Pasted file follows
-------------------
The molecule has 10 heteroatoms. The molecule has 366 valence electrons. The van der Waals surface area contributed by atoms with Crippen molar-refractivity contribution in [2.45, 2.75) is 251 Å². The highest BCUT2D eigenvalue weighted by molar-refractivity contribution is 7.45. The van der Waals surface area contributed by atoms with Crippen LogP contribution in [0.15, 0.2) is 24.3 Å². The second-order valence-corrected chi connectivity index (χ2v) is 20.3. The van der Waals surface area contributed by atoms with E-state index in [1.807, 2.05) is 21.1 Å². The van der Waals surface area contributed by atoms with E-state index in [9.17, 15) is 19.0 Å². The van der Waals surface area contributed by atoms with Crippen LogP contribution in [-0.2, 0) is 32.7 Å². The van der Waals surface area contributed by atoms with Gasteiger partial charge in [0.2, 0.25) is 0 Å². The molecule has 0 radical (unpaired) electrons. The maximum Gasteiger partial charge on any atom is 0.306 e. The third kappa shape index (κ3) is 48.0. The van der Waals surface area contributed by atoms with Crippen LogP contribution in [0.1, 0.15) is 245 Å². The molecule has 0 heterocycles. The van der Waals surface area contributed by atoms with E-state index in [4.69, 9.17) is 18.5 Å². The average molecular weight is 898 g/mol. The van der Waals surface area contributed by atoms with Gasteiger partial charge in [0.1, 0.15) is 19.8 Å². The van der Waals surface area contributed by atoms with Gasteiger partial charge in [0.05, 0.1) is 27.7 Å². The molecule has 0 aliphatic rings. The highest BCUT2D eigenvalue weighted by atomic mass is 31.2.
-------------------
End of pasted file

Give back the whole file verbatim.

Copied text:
The molecule has 10 heteroatoms. The molecule has 366 valence electrons. The van der Waals surface area contributed by atoms with Crippen molar-refractivity contribution in [2.45, 2.75) is 251 Å². The highest BCUT2D eigenvalue weighted by molar-refractivity contribution is 7.45. The van der Waals surface area contributed by atoms with Crippen LogP contribution in [0.15, 0.2) is 24.3 Å². The second-order valence-corrected chi connectivity index (χ2v) is 20.3. The van der Waals surface area contributed by atoms with E-state index in [1.807, 2.05) is 21.1 Å². The van der Waals surface area contributed by atoms with E-state index in [9.17, 15) is 19.0 Å². The van der Waals surface area contributed by atoms with Crippen LogP contribution in [-0.2, 0) is 32.7 Å². The van der Waals surface area contributed by atoms with Gasteiger partial charge in [0.2, 0.25) is 0 Å². The molecule has 0 radical (unpaired) electrons. The maximum Gasteiger partial charge on any atom is 0.306 e. The third kappa shape index (κ3) is 48.0. The van der Waals surface area contributed by atoms with Crippen LogP contribution in [0.1, 0.15) is 245 Å². The molecule has 0 heterocycles. The van der Waals surface area contributed by atoms with E-state index in [4.69, 9.17) is 18.5 Å². The average molecular weight is 898 g/mol. The van der Waals surface area contributed by atoms with Gasteiger partial charge in [0.1, 0.15) is 19.8 Å². The van der Waals surface area contributed by atoms with Gasteiger partial charge in [0.05, 0.1) is 27.7 Å². The molecule has 0 aliphatic rings. The highest BCUT2D eigenvalue weighted by atomic mass is 31.2.